Research Shows Schools Making Small Progress Toward Technology-Rich Environments

America's schools, colleges, and universities are making limited progress toward providing technology-rich environments for students. According to the results of a benchmark study released this week at the 2009 National Educational Computer Conference (NECC) in Washington, DC, schools improved most in the area of broadband adoption in the last year but are still weak in the use of technology for assessments and creating educational equity.

The findings are part of the Software & Information Industry Association's Vision K-20 initiative, an effort to "ensure that all students have access to a teaching and learning environment capable of preparing them to compete globally and lead the world in innovation." Through the Vision K-20 site, the initiative offers resources for education stakeholders and, in general, is designed to reinforce the notion that technology and electronic learning tools can help improve student achievement, expand learning opportunities, maximize teacher effectiveness, and ingrain 21st century skill in students.

The annual Vision K-20 survey itself consists of questions related to 21st century learning, differentiated instruction, mobile/online access, assessment tools, enterprise support, and demographics. It's meant to be used as a benchmarking tool for individual institutions while also compiling aggregate data for SIIA's national report. Measurements from the survey relate to the progress, as a percentile, that schools are making toward a goal of 100 percent adoption and effective use of technologies in these areas.

"America's students thrive in their personal lives by quickly adapting to 21st century technologies, but they often lose access to that technology in classrooms. The Vision K-20 initiative helps education leaders understand the opportunities to incorporate those same tools into our nation's curriculum and instruction, ensuring we prepare our students to compete on a global scale," said Karen Billings, vice president for the SIIA Education Division, in a statement released to coincide with the report.

Findings from this year's survey were mixed. It showed that in general, higher education is further along than K-12 schools in various measures of progress. Across the board, the areas of greatest progress were high-speed broadband access and the use of Web portals to enhance learning and communications. But still the strongest area overall, at 70 percent, was in the use of technology to support the enterprise and "facilitate communication and collaboration."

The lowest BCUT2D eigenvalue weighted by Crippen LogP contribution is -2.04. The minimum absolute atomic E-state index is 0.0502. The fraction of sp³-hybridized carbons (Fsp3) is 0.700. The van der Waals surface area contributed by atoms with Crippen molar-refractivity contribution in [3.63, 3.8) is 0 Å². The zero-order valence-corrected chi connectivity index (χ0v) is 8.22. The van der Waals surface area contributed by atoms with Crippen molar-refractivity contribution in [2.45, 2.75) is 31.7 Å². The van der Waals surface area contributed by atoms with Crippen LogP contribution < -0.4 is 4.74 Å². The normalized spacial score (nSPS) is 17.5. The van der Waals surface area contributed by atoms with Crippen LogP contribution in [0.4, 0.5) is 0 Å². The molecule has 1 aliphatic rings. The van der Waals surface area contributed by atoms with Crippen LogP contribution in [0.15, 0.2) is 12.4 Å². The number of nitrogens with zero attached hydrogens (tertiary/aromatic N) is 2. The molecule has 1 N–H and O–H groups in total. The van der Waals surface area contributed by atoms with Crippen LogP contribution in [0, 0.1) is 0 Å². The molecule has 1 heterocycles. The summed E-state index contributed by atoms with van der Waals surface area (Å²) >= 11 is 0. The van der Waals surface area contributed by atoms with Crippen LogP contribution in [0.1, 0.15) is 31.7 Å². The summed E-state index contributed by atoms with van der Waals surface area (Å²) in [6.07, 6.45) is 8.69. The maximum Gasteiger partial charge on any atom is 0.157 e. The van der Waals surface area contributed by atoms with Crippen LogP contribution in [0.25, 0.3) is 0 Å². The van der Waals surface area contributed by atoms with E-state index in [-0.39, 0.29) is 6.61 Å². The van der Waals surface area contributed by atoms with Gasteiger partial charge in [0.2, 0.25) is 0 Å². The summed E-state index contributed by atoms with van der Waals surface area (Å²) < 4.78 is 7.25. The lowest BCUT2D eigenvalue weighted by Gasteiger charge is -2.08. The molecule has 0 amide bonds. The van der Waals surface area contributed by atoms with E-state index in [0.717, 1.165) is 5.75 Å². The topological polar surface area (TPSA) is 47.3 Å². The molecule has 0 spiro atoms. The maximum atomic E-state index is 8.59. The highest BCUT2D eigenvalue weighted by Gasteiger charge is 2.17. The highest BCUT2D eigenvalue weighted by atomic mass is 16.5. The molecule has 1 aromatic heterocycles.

The lowest score went to the use of technology-based assessments, at 46 percent. Other low scores went to the use of technology to "meet the needs of all students," at 59 percent, and the use of technology to nurture creativity and self-expression, at 60 percent.

Overall, between the 2008 and 2009 surveys, educational institutions improved in 17 or the 20 measures included in the survey. However, they only improved by one point in their total score, from 61 percent in 2008 to 62 percent in 2009.

"These are extremely challenging times for education, making it even more critical for institutions to use technology to achieve their educational goals and outcomes," Billings said. "SIIA calls on education leaders and public officials to increase support for, and adoption of, innovative technology-based and online educational models needed to meet the needs of today's digital-native learners and prepare them for the digital, knowledge economy."

Further information about Vision K-20 initiative and the survey can be found here.

About the Author

Executive Producer David Nagel heads up the editorial department for 1105 Media's education publications — which include two daily sites, a variety of newsletters and two monthly digital magazines covering technology in both K-12 and higher education.

A 21-year publishing veteran, Nagel has led or contributed to dozens of technology, art and business publications. He can be reached at dnagel@1105media.com. You can also connect with him on LinkedIn at linkedin.com/profile/view?id=10390192 or follow him on Twitter at @THEJournalDave (K-12) or @CampusTechDave (higher education). A selection of David Nagel's articles is available on this site.


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